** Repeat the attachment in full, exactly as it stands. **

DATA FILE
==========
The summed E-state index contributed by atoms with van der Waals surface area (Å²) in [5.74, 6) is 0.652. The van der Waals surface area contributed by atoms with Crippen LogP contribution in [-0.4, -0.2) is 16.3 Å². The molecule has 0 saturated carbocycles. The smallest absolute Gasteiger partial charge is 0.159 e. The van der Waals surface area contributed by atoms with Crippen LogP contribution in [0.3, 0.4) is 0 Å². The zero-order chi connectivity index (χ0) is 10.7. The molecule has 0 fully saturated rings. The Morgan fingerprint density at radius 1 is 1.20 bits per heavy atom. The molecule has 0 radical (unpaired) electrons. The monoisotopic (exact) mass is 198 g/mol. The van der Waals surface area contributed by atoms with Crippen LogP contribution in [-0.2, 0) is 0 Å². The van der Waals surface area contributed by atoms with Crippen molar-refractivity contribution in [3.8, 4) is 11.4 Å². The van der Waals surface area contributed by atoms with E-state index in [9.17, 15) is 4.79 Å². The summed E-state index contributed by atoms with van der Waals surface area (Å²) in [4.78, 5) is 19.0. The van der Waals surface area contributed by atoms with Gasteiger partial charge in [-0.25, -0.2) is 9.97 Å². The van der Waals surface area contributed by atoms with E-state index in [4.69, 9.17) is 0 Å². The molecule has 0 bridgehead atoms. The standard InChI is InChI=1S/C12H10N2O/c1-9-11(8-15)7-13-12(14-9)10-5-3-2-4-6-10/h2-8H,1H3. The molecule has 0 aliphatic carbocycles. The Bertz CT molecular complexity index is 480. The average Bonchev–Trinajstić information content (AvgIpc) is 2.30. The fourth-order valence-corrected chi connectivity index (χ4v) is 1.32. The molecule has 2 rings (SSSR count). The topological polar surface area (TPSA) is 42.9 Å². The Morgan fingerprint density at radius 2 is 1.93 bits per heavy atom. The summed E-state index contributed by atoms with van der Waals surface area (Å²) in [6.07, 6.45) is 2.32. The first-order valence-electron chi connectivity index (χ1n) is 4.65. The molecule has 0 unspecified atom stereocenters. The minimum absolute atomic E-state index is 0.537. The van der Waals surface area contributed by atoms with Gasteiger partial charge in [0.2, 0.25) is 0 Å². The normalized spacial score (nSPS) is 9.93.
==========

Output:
The summed E-state index contributed by atoms with van der Waals surface area (Å²) in [5.74, 6) is 0.652. The van der Waals surface area contributed by atoms with Crippen LogP contribution in [-0.4, -0.2) is 16.3 Å². The molecule has 0 saturated carbocycles. The smallest absolute Gasteiger partial charge is 0.159 e. The van der Waals surface area contributed by atoms with Crippen LogP contribution in [0.3, 0.4) is 0 Å². The zero-order chi connectivity index (χ0) is 10.7. The molecule has 0 fully saturated rings. The Morgan fingerprint density at radius 1 is 1.20 bits per heavy atom. The molecule has 0 radical (unpaired) electrons. The monoisotopic (exact) mass is 198 g/mol. The van der Waals surface area contributed by atoms with Crippen LogP contribution in [-0.2, 0) is 0 Å². The van der Waals surface area contributed by atoms with Crippen molar-refractivity contribution in [3.8, 4) is 11.4 Å². The van der Waals surface area contributed by atoms with E-state index in [9.17, 15) is 4.79 Å². The summed E-state index contributed by atoms with van der Waals surface area (Å²) in [4.78, 5) is 19.0. The van der Waals surface area contributed by atoms with Gasteiger partial charge in [-0.25, -0.2) is 9.97 Å². The van der Waals surface area contributed by atoms with E-state index in [4.69, 9.17) is 0 Å². The molecule has 0 bridgehead atoms. The standard InChI is InChI=1S/C12H10N2O/c1-9-11(8-15)7-13-12(14-9)10-5-3-2-4-6-10/h2-8H,1H3. The molecule has 0 aliphatic carbocycles. The Bertz CT molecular complexity index is 480. The average Bonchev–Trinajstić information content (AvgIpc) is 2.30. The fourth-order valence-corrected chi connectivity index (χ4v) is 1.32. The molecule has 2 rings (SSSR count). The topological polar surface area (TPSA) is 42.9 Å². The Morgan fingerprint density at radius 2 is 1.93 bits per heavy atom. The summed E-state index contributed by atoms with van der Waals surface area (Å²) in [6.07, 6.45) is 2.32. The first-order valence-electron chi connectivity index (χ1n) is 4.65. The molecule has 0 unspecified atom stereocenters. The minimum absolute atomic E-state index is 0.537. The van der Waals surface area contributed by atoms with Gasteiger partial charge in [0.2, 0.25) is 0 Å². The normalized spacial score (nSPS) is 9.93.